Mr. B has seven grandchildren, Sam Nolan, Emma, Ella, Elissa and Emelia Brooks and Curt and Delaney Brooks.

“Those grandkids are the light of his life and will now keep my mom going hopefully for years to come,” John Brooks said.

According to John Brooks, Mr. B had a knack for leaving notes but as technology advanced his notes turned into text messages.

“He had just sent me a text saying ‘My goal is to make it to 90 [years old] son, then I can talk with all the girls [John’s children] and they will remember how much ‘P’ [short for Grampy] loved them,” John Brooks said.

A long-time Crabcake Factory employee will be building a memorial on the eastside of the Bayside location to remind all to remember Mr. B at sunset. A new tradition is also taking place at Crabcake Factory as a daily toast will be made in Mr. B’s memory at happy hour, as well as during University of Maryland Terps games.

Many knew Mr. B as an avid Maryland Terps fan. He was a three-sport star athlete at Anacostia High School in Washington D.C., and received a full scholarship to the University of Maryland to play basketball in 1950 even though baseball was considered his best sport. Mr. B played for legendary coach Bud Milliken, and with All American back court mate Gene Shue until graduation in 1954.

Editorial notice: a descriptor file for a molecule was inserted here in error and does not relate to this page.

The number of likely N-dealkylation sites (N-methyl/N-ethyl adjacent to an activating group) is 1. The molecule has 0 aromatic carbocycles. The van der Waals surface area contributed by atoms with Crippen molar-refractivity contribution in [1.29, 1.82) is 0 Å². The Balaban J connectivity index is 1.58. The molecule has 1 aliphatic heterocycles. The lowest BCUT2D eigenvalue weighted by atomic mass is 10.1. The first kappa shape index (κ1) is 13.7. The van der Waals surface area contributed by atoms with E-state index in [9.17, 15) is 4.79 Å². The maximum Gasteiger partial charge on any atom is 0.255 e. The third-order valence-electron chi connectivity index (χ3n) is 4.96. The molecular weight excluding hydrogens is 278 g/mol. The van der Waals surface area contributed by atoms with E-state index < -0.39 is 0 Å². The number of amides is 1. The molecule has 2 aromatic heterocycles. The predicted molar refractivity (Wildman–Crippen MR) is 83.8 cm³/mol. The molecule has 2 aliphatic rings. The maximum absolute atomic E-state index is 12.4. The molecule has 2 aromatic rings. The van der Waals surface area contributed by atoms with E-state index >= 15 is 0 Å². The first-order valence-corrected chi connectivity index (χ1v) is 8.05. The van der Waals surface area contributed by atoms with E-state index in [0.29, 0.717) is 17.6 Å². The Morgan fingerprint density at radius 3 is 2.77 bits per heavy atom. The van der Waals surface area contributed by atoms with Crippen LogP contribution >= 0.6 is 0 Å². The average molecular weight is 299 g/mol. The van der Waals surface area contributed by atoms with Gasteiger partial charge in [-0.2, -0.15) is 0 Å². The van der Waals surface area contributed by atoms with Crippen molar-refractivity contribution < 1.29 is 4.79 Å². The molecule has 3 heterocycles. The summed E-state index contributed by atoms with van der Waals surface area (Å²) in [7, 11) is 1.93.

After college, Mr. B completed his education as an Air Force jet pilot and was stationed in Ann Arbor, Mich. until 1958. Mr. B and Isabelle Brooks were married on Nov. 25, 1966 and resided in Bethesda. Mr. B opened Brooks Advertising in Washington D.C. and was president of the Downtown Jaycees. In 1996, he relocated to the Eastern Shore.

“My dad belonged to everyone. I didn’t get that for many years. He was always Coach Brooks and several of his former players were at the funeral. It didn’t hit me until I spoke with them on how much he meant to them. A lot of them had less then desirable home situations and he had no problem being that surrogate father for all his boys,” John Brooks said. “He never missed one sporting event I was involved with in his entire life. I could always hear his voice through the crowd even when I got to Woodward High School in Bethesda where he was president of the Booster Club for three years and on to college at Shepherd University where he came to every practice and every game I ever played there traveling all over West Virginia.”